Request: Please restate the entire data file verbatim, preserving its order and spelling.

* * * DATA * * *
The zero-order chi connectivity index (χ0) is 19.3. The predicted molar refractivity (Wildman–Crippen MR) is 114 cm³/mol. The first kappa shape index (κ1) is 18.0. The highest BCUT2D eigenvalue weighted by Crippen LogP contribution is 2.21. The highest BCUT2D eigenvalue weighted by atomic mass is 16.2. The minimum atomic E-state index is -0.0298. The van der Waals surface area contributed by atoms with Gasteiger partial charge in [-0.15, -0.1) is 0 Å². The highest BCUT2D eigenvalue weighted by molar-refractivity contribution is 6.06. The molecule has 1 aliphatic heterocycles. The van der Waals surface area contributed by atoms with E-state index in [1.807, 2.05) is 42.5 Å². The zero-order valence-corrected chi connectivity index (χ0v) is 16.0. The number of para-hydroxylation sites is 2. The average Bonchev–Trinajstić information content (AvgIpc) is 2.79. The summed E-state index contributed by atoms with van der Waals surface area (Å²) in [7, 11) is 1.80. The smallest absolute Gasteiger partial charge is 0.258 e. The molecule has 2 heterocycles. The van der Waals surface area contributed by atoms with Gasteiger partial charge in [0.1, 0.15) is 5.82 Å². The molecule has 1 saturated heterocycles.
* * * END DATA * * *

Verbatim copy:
The zero-order chi connectivity index (χ0) is 19.3. The predicted molar refractivity (Wildman–Crippen MR) is 114 cm³/mol. The first kappa shape index (κ1) is 18.0. The highest BCUT2D eigenvalue weighted by Crippen LogP contribution is 2.21. The highest BCUT2D eigenvalue weighted by atomic mass is 16.2. The minimum atomic E-state index is -0.0298. The van der Waals surface area contributed by atoms with Gasteiger partial charge in [-0.15, -0.1) is 0 Å². The highest BCUT2D eigenvalue weighted by molar-refractivity contribution is 6.06. The molecule has 1 aliphatic heterocycles. The van der Waals surface area contributed by atoms with E-state index in [1.807, 2.05) is 42.5 Å². The zero-order valence-corrected chi connectivity index (χ0v) is 16.0. The number of para-hydroxylation sites is 2. The average Bonchev–Trinajstić information content (AvgIpc) is 2.79. The summed E-state index contributed by atoms with van der Waals surface area (Å²) in [7, 11) is 1.80. The smallest absolute Gasteiger partial charge is 0.258 e. The molecule has 2 heterocycles. The van der Waals surface area contributed by atoms with Gasteiger partial charge in [0.1, 0.15) is 5.82 Å². The molecule has 1 saturated heterocycles.